When a Health Care Provider determines that a specific, purposeful disclosure of a patient’s protected healthcare information is necessary to protect the patient or others, the law should provide that provider with protections. However, this is not always the case, as providers have not infrequently been exposed to investigations by agencies because of complaints lodged as a result of such good-intentioned disclosures. Here are some basic points about the particular statutory provisions that may help you to understand when such disclosures may be permitted or required.

WASHINGTON STATE LAW
The general prohibition relating to disclosure of health care information by a health care provider under RCW 70.02.020 and confidentiality requirements under RCW 70.02.230 are subject to certain exceptions for mandatory and permissive disclosure.
Generally, mandatory disclosures include those instances where “a health care provider shall disclose health care information about a patient without the patient’s authorization”
“to federal, state, or local law enforcement authorities to the extent the health care provider is required by law.” [RCW 70.02.200(2)(a)]
“to federal, state, or local public health authorities,” for legally required reporting, licensure compliance determinations, and investigations of providers or facilities. [RCW 70.02.050(2)(a)]
“when needed to protect the public health.” [RCW 70.02.050(2)(b)]
In addition to mandatory disclosures, health care information can generally be disclosed as appropriate between providers or facilities in relation to the treatment of a particular patient. A facility or provider may determine that disclosure to a third-party is necessary in certain other circumstances. “A healthcare provider or health care facility may disclose health care information about a patient without the patient’s authorization”
“to the extent a recipient needs to know the information, to any person if the health care provider or health care facility reasonably believes that disclosure will avoid or minimize an imminent danger to the health or safety of the patient or any other individual, however there is no obligation under this chapter on the part of the provider or facility to so disclose.” [RCW 70.02.050(1)(c)]
“to immediate family members of the patient, including a patient’s state registered domestic partner, or any other individual with whom the patient is known to have a close personal relationship, if made in accordance with good medical or other professional practice, unless the patient has instructed the health care provider or health care facility in writing not to make the disclosure.” [RCW 70.02.200(1)(b)]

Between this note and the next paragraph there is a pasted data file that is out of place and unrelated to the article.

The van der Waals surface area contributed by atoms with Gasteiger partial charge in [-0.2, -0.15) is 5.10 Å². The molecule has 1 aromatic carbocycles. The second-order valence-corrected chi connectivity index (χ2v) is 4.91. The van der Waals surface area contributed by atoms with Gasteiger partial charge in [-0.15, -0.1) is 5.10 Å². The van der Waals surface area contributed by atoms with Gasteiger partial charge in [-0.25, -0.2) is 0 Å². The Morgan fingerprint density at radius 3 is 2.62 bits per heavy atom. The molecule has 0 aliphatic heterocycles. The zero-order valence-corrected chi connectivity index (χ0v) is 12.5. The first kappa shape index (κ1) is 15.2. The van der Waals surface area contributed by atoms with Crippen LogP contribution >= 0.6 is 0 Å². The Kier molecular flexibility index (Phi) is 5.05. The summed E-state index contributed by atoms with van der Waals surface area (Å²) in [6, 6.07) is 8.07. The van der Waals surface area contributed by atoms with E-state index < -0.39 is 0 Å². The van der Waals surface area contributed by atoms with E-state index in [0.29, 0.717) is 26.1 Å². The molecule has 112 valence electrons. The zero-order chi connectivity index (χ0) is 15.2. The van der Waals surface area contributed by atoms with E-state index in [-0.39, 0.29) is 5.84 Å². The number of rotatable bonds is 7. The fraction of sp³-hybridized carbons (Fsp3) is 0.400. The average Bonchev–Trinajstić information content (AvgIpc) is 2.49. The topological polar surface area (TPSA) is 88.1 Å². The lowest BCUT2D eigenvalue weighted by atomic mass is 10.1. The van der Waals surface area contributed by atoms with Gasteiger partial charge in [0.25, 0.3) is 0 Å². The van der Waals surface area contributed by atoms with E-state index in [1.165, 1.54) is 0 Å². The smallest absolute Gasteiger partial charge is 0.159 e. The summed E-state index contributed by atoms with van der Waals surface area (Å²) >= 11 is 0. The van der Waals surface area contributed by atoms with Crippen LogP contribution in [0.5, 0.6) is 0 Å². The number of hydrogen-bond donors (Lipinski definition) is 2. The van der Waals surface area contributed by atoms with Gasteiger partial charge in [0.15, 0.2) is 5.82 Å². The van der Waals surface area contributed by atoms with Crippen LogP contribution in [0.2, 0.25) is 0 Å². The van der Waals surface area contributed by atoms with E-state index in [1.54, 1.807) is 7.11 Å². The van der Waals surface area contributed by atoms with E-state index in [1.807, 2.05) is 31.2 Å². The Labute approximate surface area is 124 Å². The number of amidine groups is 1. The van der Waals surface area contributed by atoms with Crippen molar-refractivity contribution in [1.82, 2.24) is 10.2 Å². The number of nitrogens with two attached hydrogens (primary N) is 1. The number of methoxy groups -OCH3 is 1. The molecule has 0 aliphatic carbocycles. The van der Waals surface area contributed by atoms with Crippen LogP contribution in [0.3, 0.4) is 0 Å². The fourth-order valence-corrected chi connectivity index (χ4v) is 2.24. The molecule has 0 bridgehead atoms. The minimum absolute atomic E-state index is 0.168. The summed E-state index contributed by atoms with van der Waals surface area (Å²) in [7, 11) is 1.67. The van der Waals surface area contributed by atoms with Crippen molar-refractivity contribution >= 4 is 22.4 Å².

FEDERAL LAW
Federal law regarding medical privacy and security includes a set of minimum standards for the protection of individually identifiable protected health information (PHI) under the Health Insurance Portability and Accountability Act of 1996 (HIPAA). One area of particular concern for health care providers and facilities is the existence of an exception or safe harbor in relation to disclosures of PHI or other breaches of confidentiality deemed necessary to prevent harm to the patient or other persons.
Federal law permits use or disclosure of PHI, if the provider or facility making the disclosure believes in good faith that it is necessary “to prevent or lessen a serious and imminent threat to the health or safety of a person or the public; and is to a person or persons reasonably able to prevent or lessen the threat, including the target of the threat.” 45 CFR § 164.512(j). In this context, a “good faith belief” is one based upon “actual knowledge or in reliance on a credible representation by a person with apparent knowledge or authority” 45 CFR § 164.512(j)(4).
The U.S. Department of Health & Human Services (HHS) made the following statement in January 2013 in a message issued to health care providers:
“[T]he … Privacy Rule does not prevent your ability to disclose necessary information about a patient to law enforcement, family members of the patient, or other persons, when you believe the patient presents a serious danger to himself or other people….[T]he Privacy Rule allows the provider, consistent with applicable law and standards of ethical conduct, to alert those persons whom the provider believes are reasonably able to prevent or lessen the threat.”

CONCLUSION
The federal and state laws regarding disclosure of health care information are complex, much more so than this brief discussion contemplates. However, the above provisions highlight the language in applicable laws that a provider should keep in mind when making a determination about disclosures intended to protect the patient or other persons from potential harm. Rosenberg Law Group, PLLC, stands ready to provide legal assistance should you ever find yourself the subject of such a complaint or investigation.

CAC (03/31/2017)

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